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Appears in Collections:Biological and Environmental Sciences Journal Articles
Peer Review Status: Refereed
Title: Evaluating the Potential of Full-waveform Lidar for Mapping Pan-Tropical Tree Species Richness
Author(s): Marselis, Suzanne M
Abernethy, Katharine
Alonso, Alfonso
Armston, John
Baker, Timothy
Bastin, Jean-Francois
Bogaert, Jan
Boyd, Doreen
Boeckx, Pascal
Burslem, David
Chazdon, Robin
Clark, David
Coomes, David
Duncanson, Laura
Hancock, Steve
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Keywords: Biodiversity
canopy structure
plant area index
tropical forests
Issue Date: Oct-2020
Citation: Marselis SM, Abernethy K, Alonso A, Armston J, Baker T, Bastin J, Bogaert J, Boyd D, Boeckx P, Burslem D, Chazdon R, Clark D, Coomes D, Duncanson L & Hancock S (2020) Evaluating the Potential of Full-waveform Lidar for Mapping Pan-Tropical Tree Species Richness. Global Ecology and Biogeography, 29 (10), pp. 1799-1816.
Abstract: Aim: Mapping tree species richness across the tropics is of great interest for effective conservation and biodiversity management. In this study, we evaluated the potential of full-waveform lidar data for mapping tree species richness across the tropics by relating measurements of vertical canopy structure, as a proxy for the occupation of vertical niche space, to tree species richness. Location: Tropics Time period: Present Major taxa studied: Trees Methods: First, we evaluated the characteristics of vertical canopy structure across 15 study sites using (simulated) large-footprint full-waveform lidar data (22 m diameter) and related these findings to in-situ tree species information. Then, we developed structure-richness models at the local (within 25-50 ha plots), regional (biogeographic regions), and pan-tropical scale at three spatial resolutions (1.0, 0.25 and 0.0625 ha) using Poisson regression. Results: The results showed a weak structure-richness relationship at the local scale. At the regional scale (within a biogeographical region) a stronger relationship between canopy structure and tree species richness across different tropical forest types was found, for example across Central Africa and in South America (R2 ranging from 0.44-0.56, RMSD ranging between 23-61%). Modelling the relationship pan-tropically, across four continents, 39% of the variation in tree species richness could be explained with canopy structure alone (R2 = 0.39 and RMSD = 43%, 0.25 ha resolution). Main Conclusions: Our results may serve as a basis for the future development of a set of structure-richness models to map high resolution tree species richness using vertical canopy structure information from the Global Ecosystem Dynamics Investigation (GEDI). The value of this effort would be enhanced by access to a larger set of field reference data for all tropical regions. Future research could also support the use of GEDI data in frameworks using environmental and spectral information for modelling tree species richness across the tropics.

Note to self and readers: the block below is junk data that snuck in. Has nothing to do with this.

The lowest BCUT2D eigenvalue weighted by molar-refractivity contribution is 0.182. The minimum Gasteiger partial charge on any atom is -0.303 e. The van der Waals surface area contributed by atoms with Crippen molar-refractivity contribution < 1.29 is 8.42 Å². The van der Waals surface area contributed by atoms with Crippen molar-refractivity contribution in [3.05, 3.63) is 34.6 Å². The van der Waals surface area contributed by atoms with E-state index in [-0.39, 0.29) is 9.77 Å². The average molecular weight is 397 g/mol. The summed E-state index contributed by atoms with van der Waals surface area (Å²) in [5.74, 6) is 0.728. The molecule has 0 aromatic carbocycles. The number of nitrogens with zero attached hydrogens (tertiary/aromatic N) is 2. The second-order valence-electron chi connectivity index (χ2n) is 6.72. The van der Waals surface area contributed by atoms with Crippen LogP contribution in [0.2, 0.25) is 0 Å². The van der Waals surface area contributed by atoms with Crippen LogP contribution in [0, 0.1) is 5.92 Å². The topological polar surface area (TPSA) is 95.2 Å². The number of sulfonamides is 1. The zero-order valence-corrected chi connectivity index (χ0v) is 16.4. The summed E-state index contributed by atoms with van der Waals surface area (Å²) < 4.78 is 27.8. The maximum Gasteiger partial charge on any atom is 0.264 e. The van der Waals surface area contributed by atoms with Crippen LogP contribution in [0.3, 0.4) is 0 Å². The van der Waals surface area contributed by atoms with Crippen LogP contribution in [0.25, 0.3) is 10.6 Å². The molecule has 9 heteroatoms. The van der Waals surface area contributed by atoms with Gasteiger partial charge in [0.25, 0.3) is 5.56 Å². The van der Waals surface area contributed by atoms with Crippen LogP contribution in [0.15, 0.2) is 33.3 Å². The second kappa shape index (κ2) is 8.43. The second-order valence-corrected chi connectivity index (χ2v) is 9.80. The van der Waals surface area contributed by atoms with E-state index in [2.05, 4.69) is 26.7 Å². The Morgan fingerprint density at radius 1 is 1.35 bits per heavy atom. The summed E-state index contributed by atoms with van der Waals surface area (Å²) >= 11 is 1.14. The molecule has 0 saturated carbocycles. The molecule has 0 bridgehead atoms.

DOI Link: 10.1111/geb.13158
Rights: This item has been embargoed for a period. During the embargo please use the Request a Copy feature at the foot of the Repository record to request a copy directly from the author. You can only request a copy if you wish to use this work for your own research or private study. This is the peer reviewed version of the following article: Marselis, SM, Abernethy, K, Alonso, A, et al. Evaluating the potential of fullwaveform lidar for mapping pan-tropical tree species richness. Global Ecol Biogeogr. 2020; 29: 1799-1816, which has been published in final form at This article may be used for non-commercial purposes in accordance with Wiley Terms and Conditions for self-archiving.
Notes: Additional co-authors: Ross Hill , Chris Hopkinson , Elizabeth Kearsley, Jim Kellner , David Kenfack , Nicolas Labrière , Simon Lewis , David Minor, Herve Memiaghe , Abel Monteagudo , Reuben Nilus , Michael O'Brien , Oliver Phillips, John Poulsen , Hao Tang, Hans Verbeek, Ralph Dubayah
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